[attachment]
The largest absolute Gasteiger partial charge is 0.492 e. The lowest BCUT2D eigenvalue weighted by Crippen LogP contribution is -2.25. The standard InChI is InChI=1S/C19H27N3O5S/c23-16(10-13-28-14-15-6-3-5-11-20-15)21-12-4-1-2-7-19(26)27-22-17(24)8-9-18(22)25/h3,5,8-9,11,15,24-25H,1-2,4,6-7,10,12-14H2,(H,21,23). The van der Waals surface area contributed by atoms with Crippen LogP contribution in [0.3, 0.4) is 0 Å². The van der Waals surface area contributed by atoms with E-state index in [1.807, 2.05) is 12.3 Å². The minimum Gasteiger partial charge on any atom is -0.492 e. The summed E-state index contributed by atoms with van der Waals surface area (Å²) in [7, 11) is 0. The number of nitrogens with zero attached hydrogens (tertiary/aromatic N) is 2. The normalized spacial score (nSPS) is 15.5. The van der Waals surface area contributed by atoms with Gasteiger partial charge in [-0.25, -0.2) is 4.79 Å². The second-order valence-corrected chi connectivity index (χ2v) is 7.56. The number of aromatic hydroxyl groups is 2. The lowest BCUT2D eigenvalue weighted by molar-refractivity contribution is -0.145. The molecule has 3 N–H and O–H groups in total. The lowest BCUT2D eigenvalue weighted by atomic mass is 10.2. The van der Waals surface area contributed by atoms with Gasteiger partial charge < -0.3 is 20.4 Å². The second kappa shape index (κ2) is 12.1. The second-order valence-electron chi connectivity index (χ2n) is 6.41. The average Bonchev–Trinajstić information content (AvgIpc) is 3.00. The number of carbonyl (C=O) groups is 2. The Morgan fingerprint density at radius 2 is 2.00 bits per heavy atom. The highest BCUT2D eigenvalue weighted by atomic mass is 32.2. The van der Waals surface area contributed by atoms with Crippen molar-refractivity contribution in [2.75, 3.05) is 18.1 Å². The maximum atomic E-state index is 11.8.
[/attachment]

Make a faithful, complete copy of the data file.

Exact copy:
The largest absolute Gasteiger partial charge is 0.492 e. The lowest BCUT2D eigenvalue weighted by Crippen LogP contribution is -2.25. The standard InChI is InChI=1S/C19H27N3O5S/c23-16(10-13-28-14-15-6-3-5-11-20-15)21-12-4-1-2-7-19(26)27-22-17(24)8-9-18(22)25/h3,5,8-9,11,15,24-25H,1-2,4,6-7,10,12-14H2,(H,21,23). The van der Waals surface area contributed by atoms with Crippen LogP contribution in [0.3, 0.4) is 0 Å². The van der Waals surface area contributed by atoms with E-state index in [1.807, 2.05) is 12.3 Å². The minimum Gasteiger partial charge on any atom is -0.492 e. The summed E-state index contributed by atoms with van der Waals surface area (Å²) in [7, 11) is 0. The number of nitrogens with zero attached hydrogens (tertiary/aromatic N) is 2. The normalized spacial score (nSPS) is 15.5. The van der Waals surface area contributed by atoms with Gasteiger partial charge in [-0.25, -0.2) is 4.79 Å². The second-order valence-corrected chi connectivity index (χ2v) is 7.56. The number of aromatic hydroxyl groups is 2. The lowest BCUT2D eigenvalue weighted by molar-refractivity contribution is -0.145. The molecule has 3 N–H and O–H groups in total. The lowest BCUT2D eigenvalue weighted by atomic mass is 10.2. The van der Waals surface area contributed by atoms with Gasteiger partial charge < -0.3 is 20.4 Å². The second kappa shape index (κ2) is 12.1. The second-order valence-electron chi connectivity index (χ2n) is 6.41. The average Bonchev–Trinajstić information content (AvgIpc) is 3.00. The number of carbonyl (C=O) groups is 2. The Morgan fingerprint density at radius 2 is 2.00 bits per heavy atom. The highest BCUT2D eigenvalue weighted by atomic mass is 32.2. The van der Waals surface area contributed by atoms with Crippen molar-refractivity contribution in [2.75, 3.05) is 18.1 Å². The maximum atomic E-state index is 11.8.